Sunday, July 07, 2013

Those human tragedies

What I knew about wiretaps, I got from The Wire.

I knew more about South Asian immigrants to the U.S., having encountered many through their academic contributions -- mostly via their writings but also many as high-achieving students and colleagues. The immigration debates highlight the latter; keeping out large numbers of talented and hard working South Asians is just one of the flaws in current immigration policy that should be remedied ASAP.

But having read Anita's Raghavan's The Billionaire's Apprentice: The Rise of the Indian-American Elite and the Fall of the Galleon Hedge Fund, I know a bit more about wiretaps as well as about elite Indian-Americans. They appear on both sides of the story. I am glad the author had the good sense to cite the David Ben-Gurion quip that the new Israel will have achieved real nationhood once it has its own burglars and hookers. South Asian immigrants, the author shows, are now more than simply a "model minority."  They pass the Ben-Gurion test.

The story is chilling on many fronts. Seeing the prosecutors, the defendants and the bit players (all through Rachavan's eyes), I did not encounter many "good guys". Prosecutors can  now use wire taps when investigating financial crimes and everyone knows it. But it is amazing how much the smart guys involved in illicit trades gab while on the phone.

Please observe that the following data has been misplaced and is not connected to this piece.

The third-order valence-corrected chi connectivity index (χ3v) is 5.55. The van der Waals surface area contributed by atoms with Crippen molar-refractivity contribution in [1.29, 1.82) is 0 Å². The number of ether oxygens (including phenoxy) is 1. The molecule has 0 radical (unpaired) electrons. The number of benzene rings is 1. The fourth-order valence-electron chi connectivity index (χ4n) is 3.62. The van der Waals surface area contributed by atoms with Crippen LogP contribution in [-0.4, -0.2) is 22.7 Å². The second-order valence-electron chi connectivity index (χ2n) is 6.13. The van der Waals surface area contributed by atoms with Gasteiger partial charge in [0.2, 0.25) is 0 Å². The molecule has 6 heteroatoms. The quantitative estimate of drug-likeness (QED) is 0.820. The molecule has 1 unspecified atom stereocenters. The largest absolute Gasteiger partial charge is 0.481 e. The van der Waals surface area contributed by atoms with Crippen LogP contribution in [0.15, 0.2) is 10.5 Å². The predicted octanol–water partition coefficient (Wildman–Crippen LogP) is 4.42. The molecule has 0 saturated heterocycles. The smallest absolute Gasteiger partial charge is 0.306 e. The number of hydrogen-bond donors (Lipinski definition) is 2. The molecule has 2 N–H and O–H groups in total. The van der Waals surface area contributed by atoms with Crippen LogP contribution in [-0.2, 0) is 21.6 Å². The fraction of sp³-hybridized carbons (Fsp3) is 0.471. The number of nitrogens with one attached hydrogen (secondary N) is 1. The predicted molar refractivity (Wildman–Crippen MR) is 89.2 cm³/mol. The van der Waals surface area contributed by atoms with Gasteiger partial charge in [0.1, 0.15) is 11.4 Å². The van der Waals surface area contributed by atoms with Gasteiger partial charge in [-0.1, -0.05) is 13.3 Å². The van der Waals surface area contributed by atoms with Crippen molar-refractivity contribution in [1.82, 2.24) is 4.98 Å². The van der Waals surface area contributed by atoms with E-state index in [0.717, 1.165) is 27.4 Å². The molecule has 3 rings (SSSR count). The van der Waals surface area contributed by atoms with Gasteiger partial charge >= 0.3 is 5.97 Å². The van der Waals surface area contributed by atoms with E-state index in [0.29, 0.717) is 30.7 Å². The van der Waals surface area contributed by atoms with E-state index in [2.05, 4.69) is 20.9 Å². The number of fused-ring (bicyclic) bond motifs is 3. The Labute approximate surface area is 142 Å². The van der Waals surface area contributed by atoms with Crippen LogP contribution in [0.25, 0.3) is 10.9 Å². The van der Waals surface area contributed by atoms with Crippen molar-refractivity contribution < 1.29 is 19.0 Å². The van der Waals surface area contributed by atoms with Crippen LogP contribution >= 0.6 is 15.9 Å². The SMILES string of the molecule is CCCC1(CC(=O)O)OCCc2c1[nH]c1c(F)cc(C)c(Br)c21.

The rise and fall of Rajat Gupta are the most fascinating parts of the story. Gupta rose about as far as anyone can. McKinsey CEO and Boards of Directors of top schools, corporations and charities. So why did he break the law on insider trading? (Why did he do it in a stupid way, caught by a phone tap?)  His net worth of $100-plus million was not enough. Spoiler alert. When he finally moved to New York (having made it a point to work from Chicago and Scandinavia offices of groups he was attached to), he perceived a new ball game.  He  now wanted to join those who bankroll the causes that he had previously (successfully) collected checks for (p. 401). He could have progressed towards his goal of ending malaria in the world either way, but that was apparently not satisfying enough

He wanted to keep up with the Rajaratnam's, referring to the hedge fund billionaire for whom Gupta played the apprentice.  It is the human tragedies that keep us turning the pages.